Last month, UH Hilo students and faculty members attended this yearʻs Hawaiʻi Sustainability in Higher Education Summit at UH West Oahu. They experienced the “Meeting of Wisdoms” panel, and connected with other Sustainability action-oriented students from different UH campuses.
In the event of the awards ceremony for the 2017 Presidentʻs Green Initiatives Award, UH Hilo students rejoiced:
- Alexis Stubbs won the the $10,000 Green Project Implementation Award for her “Waste Sustainability Initiative through Vermicomposting and Composting” project.
- Zoe Whitney won the S1,000 Green Student Leader Award and a Green Project Implementation Award for her “Choose to Reuse” project.
Check out the full article posted at UH Hilo Stories!
As Vulcans, let us continue to make the recycle, compost, reuse, and think about sustainability and our environment!
Think you have an awesome project idea involving Sustainability in mind?
Please keep yourself updated through this blog or the University of Hawaiʻi News for the application on next yearʻs Presidentʻs Green Initiatives Award.
We would love for more sustainability Vulcan victories!
To better understand student behaviors and actions toward recycling and composting, the UH Hilo Sustainability Committee is currently distributing the Spring 2017 Sustainability survey! The intent of the survey is to utilize collected information for improving sustainability practices and opportunities in the UH Hilo.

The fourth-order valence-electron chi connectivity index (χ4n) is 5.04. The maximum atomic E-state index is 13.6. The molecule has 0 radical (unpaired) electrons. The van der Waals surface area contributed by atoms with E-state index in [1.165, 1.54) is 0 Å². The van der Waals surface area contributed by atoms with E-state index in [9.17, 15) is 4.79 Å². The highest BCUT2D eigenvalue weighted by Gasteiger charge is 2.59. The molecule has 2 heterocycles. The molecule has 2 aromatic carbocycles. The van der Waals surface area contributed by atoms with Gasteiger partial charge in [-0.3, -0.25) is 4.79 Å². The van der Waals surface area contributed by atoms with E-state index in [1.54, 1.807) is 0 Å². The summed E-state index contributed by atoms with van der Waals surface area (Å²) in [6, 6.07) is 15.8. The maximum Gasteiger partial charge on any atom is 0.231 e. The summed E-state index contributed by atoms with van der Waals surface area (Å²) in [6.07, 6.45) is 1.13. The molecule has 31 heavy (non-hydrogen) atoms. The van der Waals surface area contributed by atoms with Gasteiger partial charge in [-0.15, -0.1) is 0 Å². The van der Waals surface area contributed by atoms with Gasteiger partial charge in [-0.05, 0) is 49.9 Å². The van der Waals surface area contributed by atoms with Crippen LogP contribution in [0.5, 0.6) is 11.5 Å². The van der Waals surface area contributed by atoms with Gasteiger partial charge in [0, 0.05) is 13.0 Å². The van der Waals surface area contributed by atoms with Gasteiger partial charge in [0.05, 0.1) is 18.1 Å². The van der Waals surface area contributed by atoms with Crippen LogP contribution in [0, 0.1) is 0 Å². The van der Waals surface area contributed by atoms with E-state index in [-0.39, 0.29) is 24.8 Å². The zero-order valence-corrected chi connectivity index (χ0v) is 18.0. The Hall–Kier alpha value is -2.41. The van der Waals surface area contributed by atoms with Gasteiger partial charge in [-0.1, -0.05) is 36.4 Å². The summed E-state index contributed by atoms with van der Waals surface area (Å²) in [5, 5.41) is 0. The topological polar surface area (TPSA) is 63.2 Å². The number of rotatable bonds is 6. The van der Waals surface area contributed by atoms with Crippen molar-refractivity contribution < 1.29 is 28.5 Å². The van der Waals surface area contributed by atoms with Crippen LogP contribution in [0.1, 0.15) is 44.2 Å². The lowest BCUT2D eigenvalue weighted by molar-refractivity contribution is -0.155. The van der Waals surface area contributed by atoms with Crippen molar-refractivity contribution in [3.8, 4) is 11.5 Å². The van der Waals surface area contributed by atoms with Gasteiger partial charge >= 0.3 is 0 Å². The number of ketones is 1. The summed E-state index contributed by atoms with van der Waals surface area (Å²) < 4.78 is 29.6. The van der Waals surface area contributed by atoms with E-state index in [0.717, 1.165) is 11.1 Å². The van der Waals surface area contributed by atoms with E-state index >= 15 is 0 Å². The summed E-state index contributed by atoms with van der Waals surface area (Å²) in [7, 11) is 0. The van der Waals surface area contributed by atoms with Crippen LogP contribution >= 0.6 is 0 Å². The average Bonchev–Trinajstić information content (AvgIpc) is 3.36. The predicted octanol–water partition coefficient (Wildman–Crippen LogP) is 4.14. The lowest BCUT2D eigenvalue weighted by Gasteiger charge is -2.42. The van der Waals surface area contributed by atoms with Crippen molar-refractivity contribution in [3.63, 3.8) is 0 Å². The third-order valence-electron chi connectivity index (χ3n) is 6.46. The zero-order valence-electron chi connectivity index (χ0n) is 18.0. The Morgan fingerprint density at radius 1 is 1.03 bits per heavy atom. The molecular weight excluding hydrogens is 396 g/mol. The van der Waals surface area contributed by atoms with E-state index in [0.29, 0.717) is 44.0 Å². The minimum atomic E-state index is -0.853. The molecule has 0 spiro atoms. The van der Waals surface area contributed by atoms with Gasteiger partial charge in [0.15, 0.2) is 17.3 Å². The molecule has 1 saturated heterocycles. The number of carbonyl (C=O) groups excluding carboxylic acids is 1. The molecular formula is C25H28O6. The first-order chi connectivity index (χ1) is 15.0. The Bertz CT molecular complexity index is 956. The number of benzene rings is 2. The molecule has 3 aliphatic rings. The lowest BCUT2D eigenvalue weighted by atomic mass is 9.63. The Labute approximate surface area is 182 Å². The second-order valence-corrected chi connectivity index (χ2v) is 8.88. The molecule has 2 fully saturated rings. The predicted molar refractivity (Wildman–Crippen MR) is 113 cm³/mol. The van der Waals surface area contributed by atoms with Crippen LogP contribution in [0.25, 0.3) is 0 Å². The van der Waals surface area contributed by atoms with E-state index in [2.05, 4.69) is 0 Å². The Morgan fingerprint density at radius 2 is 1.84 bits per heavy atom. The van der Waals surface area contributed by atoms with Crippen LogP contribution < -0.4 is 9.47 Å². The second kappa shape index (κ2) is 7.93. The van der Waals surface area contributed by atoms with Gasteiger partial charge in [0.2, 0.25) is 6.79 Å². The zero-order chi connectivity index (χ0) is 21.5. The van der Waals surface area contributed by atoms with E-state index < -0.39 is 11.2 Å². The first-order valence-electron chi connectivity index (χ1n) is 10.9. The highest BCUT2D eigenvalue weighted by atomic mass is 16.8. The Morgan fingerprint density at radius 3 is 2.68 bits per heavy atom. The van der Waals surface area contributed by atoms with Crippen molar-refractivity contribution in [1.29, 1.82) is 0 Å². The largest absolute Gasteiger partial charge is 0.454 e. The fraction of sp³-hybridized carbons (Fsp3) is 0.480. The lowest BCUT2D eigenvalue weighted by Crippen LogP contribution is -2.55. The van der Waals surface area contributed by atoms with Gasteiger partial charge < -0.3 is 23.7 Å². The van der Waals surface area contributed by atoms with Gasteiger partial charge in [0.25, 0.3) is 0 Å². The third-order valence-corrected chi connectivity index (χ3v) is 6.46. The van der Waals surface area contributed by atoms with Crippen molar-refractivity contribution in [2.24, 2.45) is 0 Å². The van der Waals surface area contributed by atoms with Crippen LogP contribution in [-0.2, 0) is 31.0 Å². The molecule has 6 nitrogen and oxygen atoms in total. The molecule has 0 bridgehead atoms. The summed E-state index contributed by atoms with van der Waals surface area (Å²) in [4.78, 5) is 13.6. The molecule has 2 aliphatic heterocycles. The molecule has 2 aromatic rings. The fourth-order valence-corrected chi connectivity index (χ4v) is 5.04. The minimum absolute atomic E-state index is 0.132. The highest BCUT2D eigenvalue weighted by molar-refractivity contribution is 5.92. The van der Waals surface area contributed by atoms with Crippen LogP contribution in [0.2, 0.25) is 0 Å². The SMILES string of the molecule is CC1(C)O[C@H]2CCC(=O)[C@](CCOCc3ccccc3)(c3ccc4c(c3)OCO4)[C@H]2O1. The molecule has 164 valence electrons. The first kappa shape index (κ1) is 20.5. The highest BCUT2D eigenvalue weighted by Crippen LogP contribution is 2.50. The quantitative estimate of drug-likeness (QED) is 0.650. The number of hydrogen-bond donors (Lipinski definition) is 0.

The data will be distributed each semester to track the student bodyʻs common understanding of on-campus recycling and composting. So, if you have responded to last semesterʻs survey, please respond to this Spring 2017 survey.
Sustainability efforts aim in reaching the universityʻs goals of being a zero-waste institution.
With your honest feedback and helpful responses, we can achieve toward sustainable compus! Mahalo!
Simple…. Because it matters!
Leaving a minimal foot print is ideal when it comes to sustainability practice. It is important to acknowledge this here in Hawaiʻi, as the most secluded landmass on earth.
The world is demanding our attention through pronounced temperature changes and sea level rises around the world. We have seen more environmental disasters in recent years than ever before, bringing us closer to a threshold impact on the earthʻs systems. It is no longer a matter of if, but a matter of when.
It is up to us as the leaders of future generations to change our wasteful habits.
For a solution to be truly sustainable, it must have a positive return to environment and society. This semester, Norman Arancon, associate professor of horticulture, has introduced a course that is structured and provided opportunity to do just that. Prof. Arancon has designed his course, AG 294 (Agricultural Waste Management: Composting and Vermicomposting) as a co-curricular organization, to take lead on a pilot waste management program on our University of Hawai‘i at Hilo campus. (more…)